USING THE G.I.S. INSTRUMENTS TO OPTIMIZE THE DECISIONAL PROCESS AT THE LOCAL COMUNITIES LEVEL
USING THE G.I.S. INSTRUMENTS TO OPTIMIZE THE DECISIONALPROCESS AT THE LOCAL COMUNITIES LEVELMihai Valentin Herbei – Ph. D. Eng., University of Agricol Sciences and Veterinary Medicine of BanatTimisoara – Faculty of AgronomyUlar Roxana - Univ. assist. Ph. D. student, Eng. University of Petrosani, Faculty of MineABSTRACT: "Every object present on the Earth can be geo-referenced", is the fundamental key ofassociating any database to G.I.S. Here, term database is a collection of information about things andtheir relationship to each other, and geo-referencing refers to the location of a layer or coverage inspace defined by the co-ordinate referencing system. G.I.S. is a system of hardware and software used forstorage, retrieval, mapping, and analysis of geographic data. Practitioners also regard the total G.I.S.as including the operating personnel and the data that go into the system. Spatial features are stored in acoordinate system (latitude/longitude, state plane, UTM, etc.), which references a particular place on theearth. Descriptive attributes in tabular form are associated with spatial features. Spatial data andassociated attributes in the same coordinate system can then be layered together for mapping andanalysis .G.I.S. can be used for scientific investigations, resource management, and developmentplanning.1. Introduction and data presentation for administrative support or for decision support. (Fig. 1. and 2). G.I.S. differs from CAD and other graphicalcomputer applications in that all spatial data isgeographically referenced to a map projection in anearth coordinate system. For the most part, spatial datacan be "re-projected" from one coordinate system intoanother, thus data from various sources can be broughttogether into a common database and integrated usingG.I.S. software. Boundaries of spatial features should"register" or align properly when re-projected into thesame coordinate system. Another property of a G.I.S.database is that it has "topology," which defines thespatial relationships between features. The fundamentalcomponents of spatial data in a G.I.S. are points, lines(arcs), and polygons. When topological relationshipsexist, you can perform analyses, such as modeling theflow through connecting lines in a network, combiningadjacent polygons that have similar characteristics, andoverlaying geographic feature. The main purpose forintroducing the G.I.S. technology consists in increasingthe efficient possibilities for maintaining and updatingthe data. In the narrow sense, a G.I.S. consists of asystem for data input in vector form, in raster form andin alphanumeric form, a CPU containing the programsfor data processing, data storage and data analysis andof facilities for visualization and hard copy output of thedata. In a broad sense, a G.I.S. includes the data, whichare managed by an administration or a unit conducting aproject for the purposes of data inventory, data analysis Fig. 1 The sketch of G.I.S.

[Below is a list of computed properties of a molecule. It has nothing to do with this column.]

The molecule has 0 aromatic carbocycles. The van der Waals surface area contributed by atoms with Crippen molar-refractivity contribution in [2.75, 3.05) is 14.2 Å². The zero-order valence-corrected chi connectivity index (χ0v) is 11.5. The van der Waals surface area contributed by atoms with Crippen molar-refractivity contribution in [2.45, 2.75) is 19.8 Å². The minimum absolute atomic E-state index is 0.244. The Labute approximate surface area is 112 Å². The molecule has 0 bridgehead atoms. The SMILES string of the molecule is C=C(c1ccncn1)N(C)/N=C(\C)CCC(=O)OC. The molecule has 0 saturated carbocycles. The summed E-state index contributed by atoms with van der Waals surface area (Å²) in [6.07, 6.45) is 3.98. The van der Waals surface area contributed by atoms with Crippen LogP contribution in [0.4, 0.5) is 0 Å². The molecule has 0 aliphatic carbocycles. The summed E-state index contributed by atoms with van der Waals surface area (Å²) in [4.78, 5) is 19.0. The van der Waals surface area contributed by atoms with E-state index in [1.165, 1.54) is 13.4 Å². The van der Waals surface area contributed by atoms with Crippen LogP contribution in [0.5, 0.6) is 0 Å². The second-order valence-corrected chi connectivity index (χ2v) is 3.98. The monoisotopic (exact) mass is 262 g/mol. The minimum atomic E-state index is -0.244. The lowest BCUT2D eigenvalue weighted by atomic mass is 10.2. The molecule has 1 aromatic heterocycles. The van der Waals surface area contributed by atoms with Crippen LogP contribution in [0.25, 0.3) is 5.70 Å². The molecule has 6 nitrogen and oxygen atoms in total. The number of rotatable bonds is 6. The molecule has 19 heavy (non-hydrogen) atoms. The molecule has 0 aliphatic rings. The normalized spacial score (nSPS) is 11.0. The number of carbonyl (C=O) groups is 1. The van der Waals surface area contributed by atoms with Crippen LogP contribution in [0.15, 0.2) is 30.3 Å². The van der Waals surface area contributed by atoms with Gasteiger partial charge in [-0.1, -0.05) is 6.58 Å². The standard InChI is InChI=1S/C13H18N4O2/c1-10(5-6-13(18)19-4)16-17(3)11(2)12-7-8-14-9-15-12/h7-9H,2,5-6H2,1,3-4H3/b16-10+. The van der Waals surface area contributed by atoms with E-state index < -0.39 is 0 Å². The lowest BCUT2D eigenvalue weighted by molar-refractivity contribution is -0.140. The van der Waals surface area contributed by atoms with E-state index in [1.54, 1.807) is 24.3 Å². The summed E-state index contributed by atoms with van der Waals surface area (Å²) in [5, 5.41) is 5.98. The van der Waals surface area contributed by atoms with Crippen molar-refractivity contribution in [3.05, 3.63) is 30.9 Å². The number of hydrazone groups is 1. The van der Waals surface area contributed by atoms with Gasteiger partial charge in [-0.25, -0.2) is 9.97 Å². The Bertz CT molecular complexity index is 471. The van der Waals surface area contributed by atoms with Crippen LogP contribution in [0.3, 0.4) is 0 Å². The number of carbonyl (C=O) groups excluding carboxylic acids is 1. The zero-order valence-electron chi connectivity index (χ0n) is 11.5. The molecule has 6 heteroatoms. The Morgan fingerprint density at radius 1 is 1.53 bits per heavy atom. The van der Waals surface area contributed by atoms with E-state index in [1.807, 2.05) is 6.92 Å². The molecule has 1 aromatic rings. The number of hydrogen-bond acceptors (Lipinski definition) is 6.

Fig.2 Concept of a G.I.S.2. Structure of a G.I.S. application necessary quality, in conditions of maxim efficiency. Into the fig. 3 it is presented a general scheme of The G.I.S. technology is used in all fields for which principle of sources that can be taken into considerationthe spatial information is relevant, that means in all for making the digital map.fields that use the geographical map for stocking, Acquisitioning the data is the process of conversionanalyzing and representing the data which are of the data for the shape in which it is exists in one thatprocessed. can be used by a G.I.S. No matter what is the field, any G.I.S. application The first aspect we may take into account here is theincludes a spatial data base (a digital map) and a soft map precision standard of 0,2 mm that depends on thewhich exploit these data bases. scale assures the G.I.S. data to have a precession like The digital map must contain the spatial data into the following table:specific to any field whose it is designated to thisapplication. In order to furnish some useful information, Table 1this data base must be actual, which means it must CARTOGRAPHIC CLASSIC ACCURACYrepresent correctly the terrain (geographic space) that is ACCURACY MAP OF G.I.S.always under changing. SCALE DATA This exploitation soft is made from many functions 1: 25000 5mof analyzing the spatial data contained into the digital 1: 10000 2mmap and of visualizing the resulted information, specific 1: 5000 1m 0,2 mmto the application field. 1: 2000 0,4 m 1: 1000 0,2 m3. Accomplishing the digital map 1: 500 0,1 m The digital map must be made by vaporizing all the In order that the spatial data can be obtained from aexistent resources based on a good analyze of these great variety of sources, it must be done the differencecontent and the involved costs, following to assure the between acquisitioning new data and of the existent one.